June 26, 2008

Here’s hoping for 99 years.

On April 23, 1996, 19 year-old Stacey Stites was found murdered on the side of the road in Bastrop county. Stacey’s fiancé, Giddings Police officer Jimmy Fennell was briefly a suspect in her murder.

When Stacey Stites was found, her fingernails were cut to the quick, roughly and not filed, which prevented the medical examiner from collecting any trace evidence. She was strangled with her own belt which left no finger prints.

Investigators never requested a search warrant for the apartment Stacey Stites shared with Jimmy Fennell, the last place she had been seen alive.

The truck apparently used to transport Stacey’s body, which contained fingerprints from only Jimmy Fennell and Stacy Stites, was returned to Fennell six days after the murder (before DPS had even completed all of the necessary forensic testing). Fennell sold the truck the next day.

Fresh beer cans found at the crime scene contained DNA from Stacey Stites and police officers David Hall (who was also a good friend of Fennell’s) and Ed Salmela.

Ed Salmela was originally assigned as lead investigator of Stites' murder. Three months after Samela began investigating the case, he committed suicide.

Dallas police sergeant Mary Blackwell told investigators that she overheard Fennell during an officer training course in 1995. "He said that if he ever found out that his girlfriend was cheating on him that he'd strangle her."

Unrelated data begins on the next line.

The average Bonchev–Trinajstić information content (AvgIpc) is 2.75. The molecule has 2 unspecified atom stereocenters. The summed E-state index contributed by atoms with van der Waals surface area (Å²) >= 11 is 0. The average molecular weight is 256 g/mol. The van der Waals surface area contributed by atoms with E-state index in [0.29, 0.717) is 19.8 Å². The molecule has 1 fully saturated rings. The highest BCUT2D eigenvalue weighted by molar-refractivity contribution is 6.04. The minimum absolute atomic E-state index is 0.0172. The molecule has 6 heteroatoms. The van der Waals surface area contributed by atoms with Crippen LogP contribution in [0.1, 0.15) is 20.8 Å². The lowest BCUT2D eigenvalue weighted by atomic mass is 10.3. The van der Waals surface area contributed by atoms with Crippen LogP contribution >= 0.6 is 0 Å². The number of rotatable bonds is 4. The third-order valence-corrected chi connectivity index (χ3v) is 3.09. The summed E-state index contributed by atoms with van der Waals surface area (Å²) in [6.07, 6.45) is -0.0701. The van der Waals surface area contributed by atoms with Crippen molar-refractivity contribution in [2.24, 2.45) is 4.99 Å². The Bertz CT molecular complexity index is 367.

In two polygraph tests, Jimmy Fennell failed the question: "Did you strangle Stacy Stites?"

In 1998, Rodney Reed, a black man who claimed to have been having a secret affair with Stacey Stites (as an explanation for why his DNA was found on her body), was convicted of her murder and sentenced to death. He maintains his innocence and is currently awaiting a ruling on whether he can be retried due to the evidence (including the DNA evidence on the beer cans) that was not released at his trial.

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In February 2007, Jimmy Fennell, now a Georgetown police officer, was charged with sexually assaulting a woman at gunpoint while he was on the job. He was subsequently fired by the Georgetown Police Department.

Under a deal reached in May 2008, between prosecutors and Fennell’s attorney, Fennell pleaded guilty to felony charges of kidnapping and sexual misconduct.

On June 24, 2008 District Judge Burt Carnes denied the plea agreement that would have given Fennell a two-year prison sentence, 10 years probation and a $5,000 fine. The case will go to trial on Sept. 8.

Fennell is charged with aggravated sexual assault, aggravated kidnapping, improper sexual activity with a person in custody and official oppression — all of which could exceed two 99-year terms if he is convicted by a jury.

1 comment:

Rob said...

What a scumbag. Great research, and what a tragic loss.